The final chapter briefly summarises what has previously been stated and pushes the point home that God’s sovereignty in salvation and human responsibility must go hand in hand. For they not only complement each other but they create an environment in which evangelism honours God and compels the evangelist to persevere. Finishing where he began Packer reminds the reader of the utmost importance of prayer and concludes with, ‘we would not wish to say that man cannot evangelize at all without coming to terms with this doctrine; but we venture to think that, other things being equal, he will be able to evangelize better for believing it.’
Throughout this book Packer provides a practical no-nonsense approach to evangelism that applies in such a way that it could have been written yesterday. For a book published fifty-five years ago it remains timeless. His clear explanations and reasoned arguments that are convincing and easily understood make this book applicable and readable for all.
Possibly the greatest strength of this book is its undercurrent of continuous challenge for every single Christian to evangelise. It is clear that there is no excuse for the Christian that attempts to escape this responsibility. Packer blocks the avoider at every turn and drives them to see their responsibility to put every effort into this goal. From the beginning of the book Packer is well aware of this and considers it his hope, ‘that what I shall say now will act as an incentive to this task.’ For a book that sets out to explain the essential doctrine of God’s sovereignty and how it relates to evangelism it avoids the potential pitfall of a mere magniloquent discussion and instead drives home an unavoidable challenge that encourages and convicts the soul towards evangelism for every Christian.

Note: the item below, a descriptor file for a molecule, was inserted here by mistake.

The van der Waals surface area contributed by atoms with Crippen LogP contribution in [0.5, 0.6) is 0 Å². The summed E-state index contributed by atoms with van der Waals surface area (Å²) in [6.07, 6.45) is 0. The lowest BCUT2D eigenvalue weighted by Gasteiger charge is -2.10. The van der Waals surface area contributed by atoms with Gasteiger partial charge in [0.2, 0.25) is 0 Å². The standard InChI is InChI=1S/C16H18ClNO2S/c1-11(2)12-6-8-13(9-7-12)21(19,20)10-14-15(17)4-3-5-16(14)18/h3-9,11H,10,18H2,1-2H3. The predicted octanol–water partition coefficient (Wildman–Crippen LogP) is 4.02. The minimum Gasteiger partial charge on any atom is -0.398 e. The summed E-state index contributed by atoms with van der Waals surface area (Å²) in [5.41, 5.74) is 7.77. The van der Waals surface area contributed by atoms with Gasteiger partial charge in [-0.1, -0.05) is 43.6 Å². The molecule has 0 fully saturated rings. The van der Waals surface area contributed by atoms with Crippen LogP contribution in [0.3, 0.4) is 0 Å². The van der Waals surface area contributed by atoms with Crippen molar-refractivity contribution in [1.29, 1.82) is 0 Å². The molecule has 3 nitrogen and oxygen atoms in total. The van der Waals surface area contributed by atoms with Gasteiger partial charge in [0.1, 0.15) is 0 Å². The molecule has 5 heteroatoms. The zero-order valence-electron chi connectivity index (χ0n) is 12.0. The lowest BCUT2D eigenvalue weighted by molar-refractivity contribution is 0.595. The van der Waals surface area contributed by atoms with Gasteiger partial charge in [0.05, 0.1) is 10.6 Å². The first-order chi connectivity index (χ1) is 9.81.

Unfortunately Packer could be interpreted as encouraging those that seek to avoid evangelism by stating the importance of relationship (p. 89-90). Although his warning for impersonal evangelism is rightfully stated, the way he goes about rejecting an evangelistic method that people have abused could dissuade others from a good and effective method that can and should be employed. Packer pushes those who evangelise to make sure they give themselves to friendship and establishing a relationship before telling another person about the Lord Jesus Christ. He goes so far as to say it dishonors God and ‘creates resentment and prejudices people against the Christ’. For a man that continuously holds Paul up as the great evangelist surely it is clear that Paul did not form a relationship with every individual before telling them of Christ. This can be seen in multiple scenarios including Lydia’s conversion (Acts 16:11-40). Paul did not go to the riverside a number of times to speak with Lydia and first invite her to have a meal and wait a number of months before their relationship was strong enough before telling her the gospel but rather spoke to her immediately and ‘the Lord opened her heart to pay attention to what was said by Paul’ (Acts 16:14). Throughout the New Testament examples of evangelists waiting a number of months to develop a relationship before telling someone of Christ are non-existent. Yet this is what Packer pushes for in response to those that are unloving in their ‘cold turkey’ evangelistic efforts. Perhaps at times it can be unwise to blurt out the gospel message at the risk of appearing callous, yet surely it is more in keeping with the urgency of evangelism, which Packer supports, to be ready at the first moment to tell any individual of Christ in a loving and friendly manner. Although Australian culture may appear to be averse to discussing spiritual matters with a stranger, Newman in his book Questioning Evangelism provides appropriate strategies to share the gospel with anyone despite any relationship foundation. Questioning Evangelism asserts the importance of love and compassion alongside the proclamation of the gospel to anyone, be it a friend or a stranger. Ben Pfahlert has had years of doing ‘walk-up’ and explains that there are many ‘false caricatures’ and that in his experience in Australia it is a joy to share ‘good news’ with strangers. Although a relationship is important in evangelism and seems to make the message more effective, Packer appears to have described it in such a way that he provides an easy excuse for those who claim they are ‘waiting’ for the relationship to be at the right stage before telling someone about Christ.